Thamel is the main backpacker/tourist district in Kathmandu. It’s obnoxious, loud, crowded, and expensive. But it’s also tons of fun, especially if you’re coming off a long trek in the mountains. Even better, it has one of the best international dining scenes you’ll find in any city in the world.
If you need to pick up supplies for trekking, Thamel is the place to do it. You can find high-quality, locally made down jackets and sleeping bags, trekking poles, backpacks, and more — all for bargain prices. I just wouldn’t recommend purchasing hiking boots here. You’ll want to buy those at home and break them in before your trek. I recommend these Merrell boots.
Food is the other big appeal of Thamel. Highlights include Or2k for Israeli, Roadhouse Cafe for Italian, Hankook Sarang for Korean, and Dechenling for Bhutanese curry. Pumpernickel Bakery has fantastic black forest cake, and the best independent coffee shop in town is Gaia Restaurant.
Where to stay while exploring these things to do in Kathmandu and around
With the exception of the sunrise trip to Nagarkot, everything on this list of things to do in Kathmandu and the Kathmandu area can be covered on Kathmandu day trips. So you can stay in the city center the whole time.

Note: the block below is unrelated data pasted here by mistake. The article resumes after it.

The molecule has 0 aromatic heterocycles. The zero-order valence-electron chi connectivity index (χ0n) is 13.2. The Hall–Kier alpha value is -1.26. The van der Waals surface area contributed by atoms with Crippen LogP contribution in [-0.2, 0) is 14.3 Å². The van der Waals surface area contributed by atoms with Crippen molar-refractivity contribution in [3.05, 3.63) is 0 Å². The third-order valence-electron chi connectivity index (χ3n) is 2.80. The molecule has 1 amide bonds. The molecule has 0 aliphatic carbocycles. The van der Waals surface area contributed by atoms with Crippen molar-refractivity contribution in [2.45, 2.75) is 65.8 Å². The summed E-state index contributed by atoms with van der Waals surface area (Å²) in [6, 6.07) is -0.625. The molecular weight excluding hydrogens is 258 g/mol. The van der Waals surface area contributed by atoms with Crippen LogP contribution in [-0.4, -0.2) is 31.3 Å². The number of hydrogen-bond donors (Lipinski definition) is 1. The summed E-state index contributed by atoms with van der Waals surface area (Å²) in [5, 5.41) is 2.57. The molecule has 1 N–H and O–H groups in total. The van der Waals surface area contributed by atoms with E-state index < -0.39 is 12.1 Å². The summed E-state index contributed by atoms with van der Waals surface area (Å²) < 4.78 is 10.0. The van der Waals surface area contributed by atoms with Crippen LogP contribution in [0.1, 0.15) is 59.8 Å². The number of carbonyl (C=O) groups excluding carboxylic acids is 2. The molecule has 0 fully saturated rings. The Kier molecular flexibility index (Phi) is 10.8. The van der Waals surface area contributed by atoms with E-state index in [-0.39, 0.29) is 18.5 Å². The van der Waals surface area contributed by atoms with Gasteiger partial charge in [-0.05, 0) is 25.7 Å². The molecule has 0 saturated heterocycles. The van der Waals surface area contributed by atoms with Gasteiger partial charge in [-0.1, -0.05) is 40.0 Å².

Most backpackers stay in Thamel. This is convenient and social, and there are seemingly infinite cheap guesthouses all within a ten-block radius. The downside? It’s very touristic and very loud. Many travelers complain about music blasting from nearby bars until 2 am every night.
For a quieter alternative, consider staying north of Thamel. The charming, family-run Elbrus Home is one of the top budget hotels in Kathmandu. Dorms are as cheap as $3 a night, and private rooms start at $12. All include a large breakfast. If you have the choice, try to get one of the brighter rooms in the main building.
How much time do you need in the Kathmandu Valley?
I highly recommend exploring the Kathmandu area independently, either by taxi or public transport. You’ll meet more locals and get a better sense of daily Nepali life. If you want to travel this way, you need four days to cover everything on this list of things to do in Kathmandu.
If you don’t have that kind of time, you can opt for a guided tour instead. Generally these are minivan tours that rush you through the major historical sites in a single day. The biggest benefit is you’ll have a local guide to explain things for you. These tours cost around $40, although if you’re on a guided trek it may be included. You can book from any Kathmandu travel agency.
Looking for more Kathmandu travel advice? Check out my two-day itinerary for more detailed coverage of the capital city itself. There are tons of hidden back-street temples and courtyards worth visiting in between your Kathmandu Valley sightseeing.
However you prefer to travel, don’t overlook the Kathmandu Valley on your list of places to visit in Nepal. Nepal isn’t just about the mountains — it’s a historically and culturally rich country too. Take the time to explore the capital city and surrounds and you won’t regret it. You’ll come away with a much deeper appreciation for this fascinating and beautiful country.
Do you have other ideas for places to visit around Kathmandu? Leave a comment!